Exertion Headache Prevention Tips
You’re working out in the gym, and suddenly you find yourself with crippling pain in your head.
Determined to get through your workout, you ignore it as best you can, and a torturous twenty minutes later, wrap up and head home. Thankfully the pain lets up after you stop working out.
Then the next week it happens again. A week later you experience yet another headache while you are exercising. Usually they fade away after you are done, but in some cases, they loom around for hours or even days.
You may even experience light and noise sensitivity or feel nauseous like you do with a migraine. What is going on here?
It could be that you are experiencing exertion headaches (sometimes also called “exertion headaches” “exertional headaches” or “activity-related headaches”). They are no fun at all. In fact, they may make you want to quit working out. That of course is a bad idea. So how can you prevent them?
In this article, I will give you some tips and tricks. But first, let’s learn a bit more about exertion headaches and how to differentiate them from other common types of headaches which may manifest in a similar way.
What is an Exertion Headache?
An exertion headache is a specific subset of headache which strikes in response to physical activity. Here is what characterizes an exertion headache:
- More common in younger people, starting at adolescence and ranging up to around age 50.
- Usually the headache begins during exercise, generally during peak exertion.
- It is common for the pain to go away after the exertion ceases. Very brief exertion headaches may last only around 5 minutes.
- Some exertion headaches are persistent. They may stick around as long as 2 days after the exertion is over.
- Exertion headaches can feel similar to migraines and include migraine-type symptoms like sensitivity to sound and light, nausea, and vomiting.
- The pain has a throbbing quality and is usually on both sides of the head.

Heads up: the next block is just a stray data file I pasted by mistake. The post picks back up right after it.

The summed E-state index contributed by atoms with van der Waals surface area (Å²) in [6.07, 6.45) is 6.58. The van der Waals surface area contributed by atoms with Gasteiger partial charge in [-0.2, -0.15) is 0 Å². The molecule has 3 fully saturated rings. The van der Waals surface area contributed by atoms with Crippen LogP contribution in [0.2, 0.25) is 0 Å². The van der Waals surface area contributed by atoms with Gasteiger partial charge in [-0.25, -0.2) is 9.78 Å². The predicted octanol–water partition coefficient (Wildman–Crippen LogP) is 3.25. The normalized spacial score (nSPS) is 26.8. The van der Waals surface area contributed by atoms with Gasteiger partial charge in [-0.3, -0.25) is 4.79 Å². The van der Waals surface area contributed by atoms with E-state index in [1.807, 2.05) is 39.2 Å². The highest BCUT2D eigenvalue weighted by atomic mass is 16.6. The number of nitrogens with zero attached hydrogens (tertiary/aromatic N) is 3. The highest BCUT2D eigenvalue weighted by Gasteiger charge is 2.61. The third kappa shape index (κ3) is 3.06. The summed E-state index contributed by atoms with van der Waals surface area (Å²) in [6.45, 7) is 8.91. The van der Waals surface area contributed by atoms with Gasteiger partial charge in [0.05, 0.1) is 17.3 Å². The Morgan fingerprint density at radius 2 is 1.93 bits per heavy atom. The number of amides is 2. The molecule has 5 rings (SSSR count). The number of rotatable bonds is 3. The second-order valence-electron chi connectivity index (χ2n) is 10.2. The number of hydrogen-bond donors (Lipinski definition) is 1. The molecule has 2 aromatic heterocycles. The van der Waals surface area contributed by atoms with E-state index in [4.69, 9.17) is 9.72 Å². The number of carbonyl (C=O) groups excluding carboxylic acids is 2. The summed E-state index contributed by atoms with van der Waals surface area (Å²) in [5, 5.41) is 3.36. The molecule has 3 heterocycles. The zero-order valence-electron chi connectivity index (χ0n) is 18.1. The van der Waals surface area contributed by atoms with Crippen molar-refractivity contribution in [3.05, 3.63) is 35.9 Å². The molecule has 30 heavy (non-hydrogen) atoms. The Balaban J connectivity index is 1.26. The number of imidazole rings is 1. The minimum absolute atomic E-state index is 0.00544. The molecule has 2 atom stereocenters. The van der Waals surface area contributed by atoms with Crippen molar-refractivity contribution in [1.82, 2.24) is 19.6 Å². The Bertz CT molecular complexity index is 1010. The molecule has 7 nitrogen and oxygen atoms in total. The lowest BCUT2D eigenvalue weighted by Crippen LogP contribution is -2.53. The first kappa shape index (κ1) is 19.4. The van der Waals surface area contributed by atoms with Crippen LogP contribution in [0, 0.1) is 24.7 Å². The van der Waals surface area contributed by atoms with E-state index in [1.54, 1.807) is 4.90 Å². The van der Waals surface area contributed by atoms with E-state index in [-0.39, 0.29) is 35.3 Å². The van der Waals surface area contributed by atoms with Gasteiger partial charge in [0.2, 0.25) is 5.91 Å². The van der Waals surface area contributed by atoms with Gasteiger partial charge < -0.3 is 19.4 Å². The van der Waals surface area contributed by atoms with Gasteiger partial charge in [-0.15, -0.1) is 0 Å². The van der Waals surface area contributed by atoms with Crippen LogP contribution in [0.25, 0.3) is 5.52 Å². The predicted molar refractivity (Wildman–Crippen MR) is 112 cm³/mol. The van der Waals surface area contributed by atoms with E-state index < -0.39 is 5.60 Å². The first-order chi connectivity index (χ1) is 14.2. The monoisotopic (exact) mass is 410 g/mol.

The American Migraine Foundation reports that primary exertional headaches are rare. Reading the list of symptoms above, you will notice that there are quite a few other types of headaches which may easily be confused with exertional headaches. I will talk more about that in a bit.
What Causes Exertion Headaches?
Exertion headaches result when there is increased pressure in the blood vessels inside your brain. When exertion headaches are “primary” (which is the focus of this article), they exist on their own. They are not caused by another condition. When they are “secondary,” they may be resulting from another underlying health problem.
Primary exertion headaches are painful, but do not pose any further threat to your health. Secondary exertion headaches may point toward a serious condition, but not in every case. If you are seeking diagnosis through a doctor, the only way to establish that you have primary exertion headaches is to rule out other underlying conditions.
Should you seek diagnosis? It is always helpful to check in with a medical professional, because you should try to rule out underlying conditions (that is true with migraines or other headache types as well). Some potentially serious conditions which may be associated with secondary exertion headaches include brain tumors, bleeding in the brain, or coronary artery disease. You don’t want to risk missing something like that.
That being said, realistically, proper headache diagnoses are hard to get, so that is something to be aware of going into the process. At least though you can rule out anything serious.
Activities Which Commonly Result in Exertion Headaches
So now you know a bit physiologically about what is going on when you experience a primary exertion headache. Now you are probably wondering what types of activities might trigger that throbbing pain:
- Running, especially endurance running
- Weight lifting
- Scuba diving
- Other high-energy sports
- Physical labor
- Sexual activity
Any activity which requires you to expend a significant amount of physical effort could very well result in an exertion headache if you are prone to them.
Similar Types of Headaches
There are a number of different types of headaches which can pose as exertion headaches. They may present in a very similar manner, and may therefore easily be mistaken for them. For example:
- Cough headaches: This type of headache is triggered by strain from coughing as well as similar activities like blowing one’s nose, sneezing, or even crying or laughing. Sometimes even straining on the toilet can cause a “cough headache.” They may be primary or secondary in nature. Read more about them here. Researchers currently do not know what the cause of primary cough headaches might be.
- Migraines triggered by physical activity: There seems to be some overlap here, as it is common for people with primary exertion headache to also have a history of migraines. In any case, migraines sometimes are triggered or worsened by physical activity, but they are not necessarily exertional headaches. A doctor may be able to help you differentiate between the two.
- Tension headaches: Tension headaches may easily be caused or exacerbated by exertion. This is because you are straining your muscles when you are exercising, having sex, performing physical labor, or so on. Tension headaches tend to feel distinctly different however—often the pain is more “dull” than “throbbing” in quality—though this may vary.